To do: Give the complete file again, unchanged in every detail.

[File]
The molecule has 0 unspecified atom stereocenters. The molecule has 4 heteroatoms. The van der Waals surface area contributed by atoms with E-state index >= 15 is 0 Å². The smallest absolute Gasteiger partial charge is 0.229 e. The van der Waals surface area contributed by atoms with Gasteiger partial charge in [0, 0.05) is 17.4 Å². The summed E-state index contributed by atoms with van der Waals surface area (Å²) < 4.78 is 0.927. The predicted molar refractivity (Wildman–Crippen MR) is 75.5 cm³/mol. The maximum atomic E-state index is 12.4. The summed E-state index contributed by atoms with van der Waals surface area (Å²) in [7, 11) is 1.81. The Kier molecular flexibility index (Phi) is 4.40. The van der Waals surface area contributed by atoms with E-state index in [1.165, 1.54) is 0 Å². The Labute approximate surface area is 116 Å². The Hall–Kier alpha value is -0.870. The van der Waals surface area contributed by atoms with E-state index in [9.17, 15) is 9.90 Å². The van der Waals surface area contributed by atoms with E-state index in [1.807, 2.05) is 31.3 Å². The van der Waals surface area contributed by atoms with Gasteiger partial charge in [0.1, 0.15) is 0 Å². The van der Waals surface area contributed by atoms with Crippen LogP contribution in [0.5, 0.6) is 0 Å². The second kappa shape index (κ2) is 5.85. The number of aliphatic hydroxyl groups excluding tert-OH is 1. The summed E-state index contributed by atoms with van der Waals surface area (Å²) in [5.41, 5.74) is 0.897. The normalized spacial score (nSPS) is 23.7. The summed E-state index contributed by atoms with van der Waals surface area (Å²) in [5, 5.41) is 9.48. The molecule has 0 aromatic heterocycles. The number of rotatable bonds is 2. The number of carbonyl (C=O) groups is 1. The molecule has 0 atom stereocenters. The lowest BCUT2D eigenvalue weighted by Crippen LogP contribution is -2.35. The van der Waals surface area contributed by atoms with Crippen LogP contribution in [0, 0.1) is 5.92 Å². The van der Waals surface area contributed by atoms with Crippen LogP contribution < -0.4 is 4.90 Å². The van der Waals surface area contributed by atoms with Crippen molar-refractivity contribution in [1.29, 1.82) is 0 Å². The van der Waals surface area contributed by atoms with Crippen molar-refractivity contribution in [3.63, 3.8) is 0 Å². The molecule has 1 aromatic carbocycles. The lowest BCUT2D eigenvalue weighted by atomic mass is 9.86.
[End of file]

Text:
The molecule has 0 unspecified atom stereocenters. The molecule has 4 heteroatoms. The van der Waals surface area contributed by atoms with E-state index >= 15 is 0 Å². The smallest absolute Gasteiger partial charge is 0.229 e. The van der Waals surface area contributed by atoms with Gasteiger partial charge in [0, 0.05) is 17.4 Å². The summed E-state index contributed by atoms with van der Waals surface area (Å²) < 4.78 is 0.927. The predicted molar refractivity (Wildman–Crippen MR) is 75.5 cm³/mol. The maximum atomic E-state index is 12.4. The summed E-state index contributed by atoms with van der Waals surface area (Å²) in [7, 11) is 1.81. The Kier molecular flexibility index (Phi) is 4.40. The van der Waals surface area contributed by atoms with E-state index in [1.165, 1.54) is 0 Å². The Labute approximate surface area is 116 Å². The Hall–Kier alpha value is -0.870. The van der Waals surface area contributed by atoms with E-state index in [9.17, 15) is 9.90 Å². The van der Waals surface area contributed by atoms with E-state index in [1.807, 2.05) is 31.3 Å². The van der Waals surface area contributed by atoms with Gasteiger partial charge in [0.1, 0.15) is 0 Å². The van der Waals surface area contributed by atoms with Crippen LogP contribution in [0.5, 0.6) is 0 Å². The second kappa shape index (κ2) is 5.85. The number of aliphatic hydroxyl groups excluding tert-OH is 1. The summed E-state index contributed by atoms with van der Waals surface area (Å²) in [5.41, 5.74) is 0.897. The normalized spacial score (nSPS) is 23.7. The summed E-state index contributed by atoms with van der Waals surface area (Å²) in [5, 5.41) is 9.48. The molecule has 0 aromatic heterocycles. The number of rotatable bonds is 2. The number of carbonyl (C=O) groups is 1. The molecule has 0 atom stereocenters. The lowest BCUT2D eigenvalue weighted by Crippen LogP contribution is -2.35. The van der Waals surface area contributed by atoms with Crippen LogP contribution in [0, 0.1) is 5.92 Å². The van der Waals surface area contributed by atoms with Crippen LogP contribution < -0.4 is 4.90 Å². The van der Waals surface area contributed by atoms with Crippen molar-refractivity contribution in [1.29, 1.82) is 0 Å². The van der Waals surface area contributed by atoms with Crippen molar-refractivity contribution in [3.63, 3.8) is 0 Å². The molecule has 1 aromatic carbocycles. The lowest BCUT2D eigenvalue weighted by atomic mass is 9.86.